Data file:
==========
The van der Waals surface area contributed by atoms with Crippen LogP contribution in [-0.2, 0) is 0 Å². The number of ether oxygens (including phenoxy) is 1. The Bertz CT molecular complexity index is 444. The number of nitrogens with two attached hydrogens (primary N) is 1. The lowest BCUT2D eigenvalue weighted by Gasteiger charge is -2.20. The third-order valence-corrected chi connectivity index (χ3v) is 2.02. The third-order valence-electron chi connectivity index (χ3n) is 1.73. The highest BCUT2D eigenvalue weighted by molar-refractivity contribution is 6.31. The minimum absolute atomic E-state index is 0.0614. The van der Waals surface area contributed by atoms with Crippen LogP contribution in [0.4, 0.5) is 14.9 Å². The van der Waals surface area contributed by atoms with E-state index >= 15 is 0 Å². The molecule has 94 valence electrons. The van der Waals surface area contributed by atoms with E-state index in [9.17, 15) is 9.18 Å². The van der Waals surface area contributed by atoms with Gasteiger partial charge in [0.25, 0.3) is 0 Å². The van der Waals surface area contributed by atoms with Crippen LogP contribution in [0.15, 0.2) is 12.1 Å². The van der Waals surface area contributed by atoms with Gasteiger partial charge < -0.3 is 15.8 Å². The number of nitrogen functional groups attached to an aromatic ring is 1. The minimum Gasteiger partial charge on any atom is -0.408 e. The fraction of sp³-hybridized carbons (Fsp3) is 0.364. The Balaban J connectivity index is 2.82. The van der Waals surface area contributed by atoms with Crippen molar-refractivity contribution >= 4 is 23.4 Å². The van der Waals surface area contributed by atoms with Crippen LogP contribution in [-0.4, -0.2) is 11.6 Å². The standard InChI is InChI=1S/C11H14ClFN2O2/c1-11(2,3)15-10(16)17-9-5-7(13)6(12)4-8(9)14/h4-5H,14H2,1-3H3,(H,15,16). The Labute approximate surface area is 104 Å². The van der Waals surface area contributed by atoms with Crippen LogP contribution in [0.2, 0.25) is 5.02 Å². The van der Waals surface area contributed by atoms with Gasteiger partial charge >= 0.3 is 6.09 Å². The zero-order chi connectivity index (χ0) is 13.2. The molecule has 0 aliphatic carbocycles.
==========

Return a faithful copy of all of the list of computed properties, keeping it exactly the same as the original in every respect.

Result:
The van der Waals surface area contributed by atoms with Crippen LogP contribution in [-0.2, 0) is 0 Å². The number of ether oxygens (including phenoxy) is 1. The Bertz CT molecular complexity index is 444. The number of nitrogens with two attached hydrogens (primary N) is 1. The lowest BCUT2D eigenvalue weighted by Gasteiger charge is -2.20. The third-order valence-corrected chi connectivity index (χ3v) is 2.02. The third-order valence-electron chi connectivity index (χ3n) is 1.73. The highest BCUT2D eigenvalue weighted by molar-refractivity contribution is 6.31. The minimum absolute atomic E-state index is 0.0614. The van der Waals surface area contributed by atoms with Crippen LogP contribution in [0.4, 0.5) is 14.9 Å². The van der Waals surface area contributed by atoms with E-state index >= 15 is 0 Å². The molecule has 94 valence electrons. The van der Waals surface area contributed by atoms with E-state index in [9.17, 15) is 9.18 Å². The van der Waals surface area contributed by atoms with Gasteiger partial charge in [0.25, 0.3) is 0 Å². The van der Waals surface area contributed by atoms with Crippen LogP contribution in [0.15, 0.2) is 12.1 Å². The van der Waals surface area contributed by atoms with Gasteiger partial charge < -0.3 is 15.8 Å². The number of nitrogen functional groups attached to an aromatic ring is 1. The minimum Gasteiger partial charge on any atom is -0.408 e. The fraction of sp³-hybridized carbons (Fsp3) is 0.364. The Balaban J connectivity index is 2.82. The van der Waals surface area contributed by atoms with Crippen molar-refractivity contribution >= 4 is 23.4 Å². The van der Waals surface area contributed by atoms with Crippen LogP contribution in [-0.4, -0.2) is 11.6 Å². The standard InChI is InChI=1S/C11H14ClFN2O2/c1-11(2,3)15-10(16)17-9-5-7(13)6(12)4-8(9)14/h4-5H,14H2,1-3H3,(H,15,16). The Labute approximate surface area is 104 Å². The van der Waals surface area contributed by atoms with Crippen LogP contribution in [0.2, 0.25) is 5.02 Å². The van der Waals surface area contributed by atoms with Gasteiger partial charge >= 0.3 is 6.09 Å². The zero-order chi connectivity index (χ0) is 13.2. The molecule has 0 aliphatic carbocycles.